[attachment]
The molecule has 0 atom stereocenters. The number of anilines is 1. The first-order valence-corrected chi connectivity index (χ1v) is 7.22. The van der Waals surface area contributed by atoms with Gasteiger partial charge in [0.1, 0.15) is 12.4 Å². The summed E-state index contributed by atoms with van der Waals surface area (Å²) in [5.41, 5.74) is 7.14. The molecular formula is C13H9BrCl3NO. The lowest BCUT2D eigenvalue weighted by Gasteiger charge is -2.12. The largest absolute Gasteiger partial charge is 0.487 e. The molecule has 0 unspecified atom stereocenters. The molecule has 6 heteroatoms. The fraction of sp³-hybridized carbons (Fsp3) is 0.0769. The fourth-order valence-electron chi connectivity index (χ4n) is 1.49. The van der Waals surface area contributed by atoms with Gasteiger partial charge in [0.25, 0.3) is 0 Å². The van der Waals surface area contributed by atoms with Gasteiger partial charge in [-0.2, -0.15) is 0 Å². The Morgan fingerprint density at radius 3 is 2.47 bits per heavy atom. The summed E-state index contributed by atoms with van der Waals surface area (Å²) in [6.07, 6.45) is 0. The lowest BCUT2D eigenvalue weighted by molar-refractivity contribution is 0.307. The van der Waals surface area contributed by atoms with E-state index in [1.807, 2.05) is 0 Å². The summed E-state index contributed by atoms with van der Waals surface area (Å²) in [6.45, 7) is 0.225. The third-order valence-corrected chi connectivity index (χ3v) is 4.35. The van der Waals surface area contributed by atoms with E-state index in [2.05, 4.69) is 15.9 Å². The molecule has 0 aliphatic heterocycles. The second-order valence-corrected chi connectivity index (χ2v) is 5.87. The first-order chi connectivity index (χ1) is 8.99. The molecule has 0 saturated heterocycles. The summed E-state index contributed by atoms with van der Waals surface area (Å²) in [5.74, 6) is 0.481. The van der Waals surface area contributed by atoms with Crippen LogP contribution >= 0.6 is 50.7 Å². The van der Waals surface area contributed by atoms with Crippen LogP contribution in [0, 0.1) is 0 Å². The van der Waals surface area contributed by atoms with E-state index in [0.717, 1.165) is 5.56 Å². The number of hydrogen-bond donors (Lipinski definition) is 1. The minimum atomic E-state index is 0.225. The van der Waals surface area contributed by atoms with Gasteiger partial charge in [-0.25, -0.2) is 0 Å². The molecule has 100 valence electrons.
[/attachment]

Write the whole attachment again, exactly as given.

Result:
The molecule has 0 atom stereocenters. The number of anilines is 1. The first-order valence-corrected chi connectivity index (χ1v) is 7.22. The van der Waals surface area contributed by atoms with Gasteiger partial charge in [0.1, 0.15) is 12.4 Å². The summed E-state index contributed by atoms with van der Waals surface area (Å²) in [5.41, 5.74) is 7.14. The molecular formula is C13H9BrCl3NO. The lowest BCUT2D eigenvalue weighted by Gasteiger charge is -2.12. The largest absolute Gasteiger partial charge is 0.487 e. The molecule has 0 unspecified atom stereocenters. The molecule has 6 heteroatoms. The fraction of sp³-hybridized carbons (Fsp3) is 0.0769. The fourth-order valence-electron chi connectivity index (χ4n) is 1.49. The van der Waals surface area contributed by atoms with Gasteiger partial charge in [0.25, 0.3) is 0 Å². The van der Waals surface area contributed by atoms with Gasteiger partial charge in [-0.2, -0.15) is 0 Å². The Morgan fingerprint density at radius 3 is 2.47 bits per heavy atom. The summed E-state index contributed by atoms with van der Waals surface area (Å²) in [6.07, 6.45) is 0. The lowest BCUT2D eigenvalue weighted by molar-refractivity contribution is 0.307. The van der Waals surface area contributed by atoms with E-state index in [1.807, 2.05) is 0 Å². The summed E-state index contributed by atoms with van der Waals surface area (Å²) in [6.45, 7) is 0.225. The third-order valence-corrected chi connectivity index (χ3v) is 4.35. The van der Waals surface area contributed by atoms with E-state index in [2.05, 4.69) is 15.9 Å². The molecule has 0 aliphatic heterocycles. The second-order valence-corrected chi connectivity index (χ2v) is 5.87. The first-order chi connectivity index (χ1) is 8.99. The molecule has 0 saturated heterocycles. The summed E-state index contributed by atoms with van der Waals surface area (Å²) in [5.74, 6) is 0.481. The van der Waals surface area contributed by atoms with Crippen LogP contribution >= 0.6 is 50.7 Å². The van der Waals surface area contributed by atoms with Crippen LogP contribution in [0, 0.1) is 0 Å². The van der Waals surface area contributed by atoms with E-state index in [0.717, 1.165) is 5.56 Å². The number of hydrogen-bond donors (Lipinski definition) is 1. The minimum atomic E-state index is 0.225. The van der Waals surface area contributed by atoms with Gasteiger partial charge in [-0.25, -0.2) is 0 Å². The molecule has 100 valence electrons.